As a Chinese-Indonesian-Malaysian-Australian living in New York, nothing makes me feel more Chinese than the New Year. After talking with friends about their diverse family traditions, it seems to me that like there is no one kind of Chinese, there is no one way of celebrating this highest of holidays. However, the Chinese are a very literal people so we all celebrate with foods that are symbolic of prosperity; sweet, rich, and above all, abundant. One example is the word for “cake,” which is akin to the word for “rise.” Leavened cakes are necessary, leaving no room for flourless impostors. The word for pineapple sounds like "forthcoming majesty" in Hokkien, my dialect of Chinese, and identical to "gold" in Cantonese. Thus, a pineapple is always the centerpiece, surrounded by segments of golden mandarins.

As a kid in Indonesia, Chinese New Year always meant hovering around the coffee table laden with snacks reserved for visiting relatives. Stacked high were containers full of all manner of cookies. We even had a snack caddy with individual compartments for peanuts, pumpkin seeds, White Rabbit Creamy Candy and assorted preserves. Such preserves included salted mandarin peel, Chinese olives which are sweet and tart, and plump prunes that are fragrantly sweet but also slightly salty. A line of gift hampers full of chocolate, cookies, and snacks sent to us for the holiday were arranged neatly in the living room. My siblings and I would peer through the cellophane at the goodies we knew my mother would later give away. Chinese New Year was a lot like that – the euphoria of gleeful abundance co-mingling with reticent duty.

In our family, we have the big feast on New Year’s Eve. The canon includes slow-braised sea cucumbers served with pork meatballs in a rich brown gravy; braised abalone with mushrooms; five-spiced pork wrapped in tofu skins; fried pastry cups filled with a turnip-carrot-dried squid mixture. Everything is so labor intensive and time-consuming that you vow that next year’s meal will be less elaborate (although it never is).

My favorite dish has always been yee sang, a raw fish salad from the Teochew region of Southern China. Ingredients may vary but usually include raw salmon, carrot, cucumber, daikon, lettuce, pickled ginger and pearl onions. Each individual element is sliced, shredded or julienned and carefully arranged around a large platter, garnished with cilantro, crushed peanuts, and fried pastry pieces for crunch. This is at once the opening act and the star of the show. A sauce is poured over and everyone gets in with their chopsticks to mix the salad, making sure to toss high to usher in the new year’s prosperity. While other dishes may change from year to year, it would not be Chinese New Year without yee sang.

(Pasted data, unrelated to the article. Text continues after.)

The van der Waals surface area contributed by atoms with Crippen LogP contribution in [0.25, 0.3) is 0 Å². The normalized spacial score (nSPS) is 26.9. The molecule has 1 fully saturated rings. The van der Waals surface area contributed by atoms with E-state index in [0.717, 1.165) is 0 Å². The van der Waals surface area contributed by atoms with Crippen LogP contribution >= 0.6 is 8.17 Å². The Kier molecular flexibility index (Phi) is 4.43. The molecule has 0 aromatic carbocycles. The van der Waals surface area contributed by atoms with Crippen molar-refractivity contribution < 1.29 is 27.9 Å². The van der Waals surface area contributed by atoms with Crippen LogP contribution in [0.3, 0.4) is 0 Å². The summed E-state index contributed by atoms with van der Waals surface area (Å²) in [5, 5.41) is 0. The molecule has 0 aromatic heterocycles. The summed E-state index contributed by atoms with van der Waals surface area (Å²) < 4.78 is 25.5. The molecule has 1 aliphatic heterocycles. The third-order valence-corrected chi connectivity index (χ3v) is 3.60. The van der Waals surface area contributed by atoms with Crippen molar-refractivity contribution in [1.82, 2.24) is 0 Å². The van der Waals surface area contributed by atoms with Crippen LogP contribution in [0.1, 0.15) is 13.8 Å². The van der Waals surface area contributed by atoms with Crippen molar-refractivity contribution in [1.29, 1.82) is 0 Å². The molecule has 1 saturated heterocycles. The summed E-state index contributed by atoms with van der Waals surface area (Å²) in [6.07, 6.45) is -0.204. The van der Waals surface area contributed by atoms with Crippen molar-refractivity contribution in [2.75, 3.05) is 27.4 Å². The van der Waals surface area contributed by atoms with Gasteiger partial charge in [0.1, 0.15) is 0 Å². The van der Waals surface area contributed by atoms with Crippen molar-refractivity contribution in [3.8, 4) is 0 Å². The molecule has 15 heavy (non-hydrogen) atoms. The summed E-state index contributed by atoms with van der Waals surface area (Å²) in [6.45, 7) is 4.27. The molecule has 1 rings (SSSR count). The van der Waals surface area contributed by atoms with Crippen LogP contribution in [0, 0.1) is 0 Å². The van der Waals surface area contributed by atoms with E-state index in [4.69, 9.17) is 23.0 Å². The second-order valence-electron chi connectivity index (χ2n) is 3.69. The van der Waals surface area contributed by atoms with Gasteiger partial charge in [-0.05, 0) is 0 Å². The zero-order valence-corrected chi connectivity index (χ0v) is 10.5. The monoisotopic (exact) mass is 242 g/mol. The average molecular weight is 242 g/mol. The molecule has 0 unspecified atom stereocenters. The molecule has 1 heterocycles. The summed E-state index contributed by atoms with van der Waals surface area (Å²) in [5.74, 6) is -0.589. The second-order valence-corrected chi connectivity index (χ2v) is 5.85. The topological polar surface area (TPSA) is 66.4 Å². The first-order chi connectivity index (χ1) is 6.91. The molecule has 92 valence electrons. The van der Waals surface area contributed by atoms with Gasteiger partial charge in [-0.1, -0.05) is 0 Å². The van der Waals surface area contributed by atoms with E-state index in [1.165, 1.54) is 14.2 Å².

On New Year's Day we would all be decked out in new clothes, down to socks and underwear. The starchy cotton dresses my sister and I were made to wear were almost always smocked, which I hated. Combined with the oppressive tropical heat, I always understood Chinese New Year to be an uncomfortable event.  It was a long day as we travelled between the houses of relatives we rarely saw, courtesy-eating their coffee-table buffet while my parents caught up with the latest family gossip. The chain of visits would continue until we were finally homeward bound.

At home, we would have a tea made of boiled red dates and dried longans, a tropical fruit indigenous to South East Asia which grow in abundant bushels. The tea is deliciously sweet and dried longans are said to aid relaxation. Perhaps that was the reason why I loved it so much, but I suspect it had something to do with the day’s duties done with nothing to left to do but spend time with my family and of course, the prospect of leftovers.

A happy and prosperous New Year to all! May you eat well and heartily!


May Wijaya is an experienced arts administrator and a big time food nerd. She is fascinated by the stories people tell through foodways. It is possible she spends too much time thinking about food. She also has a keen interest in food policy including childhood obesity issues.